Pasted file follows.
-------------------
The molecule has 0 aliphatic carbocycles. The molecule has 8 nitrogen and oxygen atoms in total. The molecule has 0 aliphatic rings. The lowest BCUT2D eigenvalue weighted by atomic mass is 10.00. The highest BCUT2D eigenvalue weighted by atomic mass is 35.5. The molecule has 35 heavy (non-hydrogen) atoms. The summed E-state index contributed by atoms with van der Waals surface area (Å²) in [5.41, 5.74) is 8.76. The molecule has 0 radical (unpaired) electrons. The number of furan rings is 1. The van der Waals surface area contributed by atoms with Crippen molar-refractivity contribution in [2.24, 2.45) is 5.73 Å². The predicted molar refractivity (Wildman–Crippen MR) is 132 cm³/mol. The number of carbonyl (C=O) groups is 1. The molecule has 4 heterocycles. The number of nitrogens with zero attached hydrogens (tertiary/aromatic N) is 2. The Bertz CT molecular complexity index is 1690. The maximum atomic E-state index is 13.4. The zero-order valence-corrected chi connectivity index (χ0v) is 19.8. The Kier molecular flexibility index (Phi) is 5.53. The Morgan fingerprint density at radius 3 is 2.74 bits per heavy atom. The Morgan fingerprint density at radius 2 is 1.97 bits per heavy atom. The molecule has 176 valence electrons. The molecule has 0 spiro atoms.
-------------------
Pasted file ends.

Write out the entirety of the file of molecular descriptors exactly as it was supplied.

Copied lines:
The molecule has 0 aliphatic carbocycles. The molecule has 8 nitrogen and oxygen atoms in total. The molecule has 0 aliphatic rings. The lowest BCUT2D eigenvalue weighted by atomic mass is 10.00. The highest BCUT2D eigenvalue weighted by atomic mass is 35.5. The molecule has 35 heavy (non-hydrogen) atoms. The summed E-state index contributed by atoms with van der Waals surface area (Å²) in [5.41, 5.74) is 8.76. The molecule has 0 radical (unpaired) electrons. The number of furan rings is 1. The van der Waals surface area contributed by atoms with Crippen molar-refractivity contribution in [2.24, 2.45) is 5.73 Å². The predicted molar refractivity (Wildman–Crippen MR) is 132 cm³/mol. The number of carbonyl (C=O) groups is 1. The molecule has 4 heterocycles. The number of nitrogens with zero attached hydrogens (tertiary/aromatic N) is 2. The Bertz CT molecular complexity index is 1690. The maximum atomic E-state index is 13.4. The zero-order valence-corrected chi connectivity index (χ0v) is 19.8. The Kier molecular flexibility index (Phi) is 5.53. The Morgan fingerprint density at radius 3 is 2.74 bits per heavy atom. The Morgan fingerprint density at radius 2 is 1.97 bits per heavy atom. The molecule has 176 valence electrons. The molecule has 0 spiro atoms.